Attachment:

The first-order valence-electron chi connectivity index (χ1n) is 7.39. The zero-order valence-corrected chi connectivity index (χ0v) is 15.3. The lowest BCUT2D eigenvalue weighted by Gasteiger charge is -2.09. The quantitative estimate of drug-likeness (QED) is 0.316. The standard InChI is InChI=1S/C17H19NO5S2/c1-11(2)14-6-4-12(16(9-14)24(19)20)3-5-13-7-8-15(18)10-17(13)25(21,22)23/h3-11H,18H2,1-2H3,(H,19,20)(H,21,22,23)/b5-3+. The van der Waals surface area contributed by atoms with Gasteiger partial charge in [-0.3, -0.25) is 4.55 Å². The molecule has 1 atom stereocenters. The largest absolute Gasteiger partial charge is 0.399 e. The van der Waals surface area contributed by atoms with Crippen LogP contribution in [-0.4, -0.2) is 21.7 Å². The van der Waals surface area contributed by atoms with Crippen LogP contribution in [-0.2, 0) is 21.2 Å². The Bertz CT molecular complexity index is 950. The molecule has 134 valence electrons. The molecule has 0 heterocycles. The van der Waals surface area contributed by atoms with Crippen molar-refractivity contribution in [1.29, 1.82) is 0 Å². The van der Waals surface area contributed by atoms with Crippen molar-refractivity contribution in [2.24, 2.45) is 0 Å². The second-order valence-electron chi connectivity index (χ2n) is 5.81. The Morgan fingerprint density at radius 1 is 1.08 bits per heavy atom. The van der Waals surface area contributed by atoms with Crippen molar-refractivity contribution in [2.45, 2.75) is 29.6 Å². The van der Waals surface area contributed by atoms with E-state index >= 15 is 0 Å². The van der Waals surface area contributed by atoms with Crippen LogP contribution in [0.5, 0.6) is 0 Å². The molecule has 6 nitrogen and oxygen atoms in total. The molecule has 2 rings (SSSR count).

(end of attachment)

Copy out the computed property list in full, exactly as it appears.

The first-order valence-electron chi connectivity index (χ1n) is 7.39. The zero-order valence-corrected chi connectivity index (χ0v) is 15.3. The lowest BCUT2D eigenvalue weighted by Gasteiger charge is -2.09. The quantitative estimate of drug-likeness (QED) is 0.316. The standard InChI is InChI=1S/C17H19NO5S2/c1-11(2)14-6-4-12(16(9-14)24(19)20)3-5-13-7-8-15(18)10-17(13)25(21,22)23/h3-11H,18H2,1-2H3,(H,19,20)(H,21,22,23)/b5-3+. The van der Waals surface area contributed by atoms with Gasteiger partial charge in [-0.3, -0.25) is 4.55 Å². The molecule has 1 atom stereocenters. The largest absolute Gasteiger partial charge is 0.399 e. The van der Waals surface area contributed by atoms with Crippen LogP contribution in [-0.4, -0.2) is 21.7 Å². The van der Waals surface area contributed by atoms with Crippen LogP contribution in [-0.2, 0) is 21.2 Å². The Bertz CT molecular complexity index is 950. The molecule has 134 valence electrons. The molecule has 0 heterocycles. The van der Waals surface area contributed by atoms with Crippen molar-refractivity contribution in [1.29, 1.82) is 0 Å². The van der Waals surface area contributed by atoms with Crippen molar-refractivity contribution in [2.24, 2.45) is 0 Å². The second-order valence-electron chi connectivity index (χ2n) is 5.81. The Morgan fingerprint density at radius 1 is 1.08 bits per heavy atom. The van der Waals surface area contributed by atoms with Crippen molar-refractivity contribution in [2.45, 2.75) is 29.6 Å². The van der Waals surface area contributed by atoms with E-state index >= 15 is 0 Å². The van der Waals surface area contributed by atoms with Crippen LogP contribution in [0.5, 0.6) is 0 Å². The molecule has 6 nitrogen and oxygen atoms in total. The molecule has 2 rings (SSSR count).